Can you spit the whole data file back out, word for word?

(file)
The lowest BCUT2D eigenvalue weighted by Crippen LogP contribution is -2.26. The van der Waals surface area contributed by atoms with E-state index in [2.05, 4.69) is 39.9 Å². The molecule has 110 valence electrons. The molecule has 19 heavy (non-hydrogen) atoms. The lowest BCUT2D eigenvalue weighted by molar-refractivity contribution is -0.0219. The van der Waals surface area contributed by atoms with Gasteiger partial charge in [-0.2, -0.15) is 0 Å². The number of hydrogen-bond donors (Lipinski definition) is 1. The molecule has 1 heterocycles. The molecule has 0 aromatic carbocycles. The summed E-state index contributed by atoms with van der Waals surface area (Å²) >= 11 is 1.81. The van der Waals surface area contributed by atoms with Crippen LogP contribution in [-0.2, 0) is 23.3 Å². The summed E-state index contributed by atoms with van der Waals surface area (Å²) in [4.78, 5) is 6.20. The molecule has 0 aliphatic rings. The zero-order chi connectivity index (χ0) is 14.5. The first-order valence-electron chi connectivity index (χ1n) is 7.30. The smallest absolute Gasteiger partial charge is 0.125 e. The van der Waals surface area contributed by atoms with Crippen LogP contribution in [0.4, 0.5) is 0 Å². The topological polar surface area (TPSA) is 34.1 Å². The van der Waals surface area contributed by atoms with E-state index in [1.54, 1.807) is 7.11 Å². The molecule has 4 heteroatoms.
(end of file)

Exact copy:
The lowest BCUT2D eigenvalue weighted by Crippen LogP contribution is -2.26. The van der Waals surface area contributed by atoms with E-state index in [2.05, 4.69) is 39.9 Å². The molecule has 110 valence electrons. The molecule has 19 heavy (non-hydrogen) atoms. The lowest BCUT2D eigenvalue weighted by molar-refractivity contribution is -0.0219. The van der Waals surface area contributed by atoms with Gasteiger partial charge in [-0.2, -0.15) is 0 Å². The number of hydrogen-bond donors (Lipinski definition) is 1. The molecule has 1 heterocycles. The molecule has 0 aromatic carbocycles. The summed E-state index contributed by atoms with van der Waals surface area (Å²) >= 11 is 1.81. The van der Waals surface area contributed by atoms with Crippen LogP contribution in [-0.2, 0) is 23.3 Å². The summed E-state index contributed by atoms with van der Waals surface area (Å²) in [4.78, 5) is 6.20. The molecule has 0 aliphatic rings. The zero-order chi connectivity index (χ0) is 14.5. The first-order valence-electron chi connectivity index (χ1n) is 7.30. The smallest absolute Gasteiger partial charge is 0.125 e. The van der Waals surface area contributed by atoms with Crippen LogP contribution in [0.4, 0.5) is 0 Å². The topological polar surface area (TPSA) is 34.1 Å². The van der Waals surface area contributed by atoms with E-state index in [1.54, 1.807) is 7.11 Å². The molecule has 4 heteroatoms.